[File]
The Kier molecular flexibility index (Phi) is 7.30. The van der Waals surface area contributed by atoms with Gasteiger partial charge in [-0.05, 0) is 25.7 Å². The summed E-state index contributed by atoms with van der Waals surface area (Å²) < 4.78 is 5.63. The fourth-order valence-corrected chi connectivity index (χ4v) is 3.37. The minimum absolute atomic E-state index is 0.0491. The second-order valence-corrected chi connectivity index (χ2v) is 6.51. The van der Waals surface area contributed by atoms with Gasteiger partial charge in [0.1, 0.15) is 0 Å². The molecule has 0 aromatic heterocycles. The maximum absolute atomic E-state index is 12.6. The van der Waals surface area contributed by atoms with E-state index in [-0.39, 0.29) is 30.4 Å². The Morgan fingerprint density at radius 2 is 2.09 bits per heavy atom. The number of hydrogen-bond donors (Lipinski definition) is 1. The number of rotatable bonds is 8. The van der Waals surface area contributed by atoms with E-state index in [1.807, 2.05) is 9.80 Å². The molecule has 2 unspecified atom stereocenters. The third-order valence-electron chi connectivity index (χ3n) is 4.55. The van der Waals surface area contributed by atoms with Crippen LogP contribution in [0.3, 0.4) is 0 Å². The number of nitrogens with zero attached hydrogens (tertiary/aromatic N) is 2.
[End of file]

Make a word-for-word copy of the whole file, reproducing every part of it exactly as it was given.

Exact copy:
The Kier molecular flexibility index (Phi) is 7.30. The van der Waals surface area contributed by atoms with Gasteiger partial charge in [-0.05, 0) is 25.7 Å². The summed E-state index contributed by atoms with van der Waals surface area (Å²) < 4.78 is 5.63. The fourth-order valence-corrected chi connectivity index (χ4v) is 3.37. The minimum absolute atomic E-state index is 0.0491. The second-order valence-corrected chi connectivity index (χ2v) is 6.51. The van der Waals surface area contributed by atoms with Gasteiger partial charge in [0.1, 0.15) is 0 Å². The molecule has 0 aromatic heterocycles. The maximum absolute atomic E-state index is 12.6. The van der Waals surface area contributed by atoms with E-state index in [-0.39, 0.29) is 30.4 Å². The Morgan fingerprint density at radius 2 is 2.09 bits per heavy atom. The number of hydrogen-bond donors (Lipinski definition) is 1. The number of rotatable bonds is 8. The van der Waals surface area contributed by atoms with E-state index in [1.807, 2.05) is 9.80 Å². The molecule has 2 unspecified atom stereocenters. The third-order valence-electron chi connectivity index (χ3n) is 4.55. The van der Waals surface area contributed by atoms with Crippen LogP contribution in [0.3, 0.4) is 0 Å². The number of nitrogens with zero attached hydrogens (tertiary/aromatic N) is 2.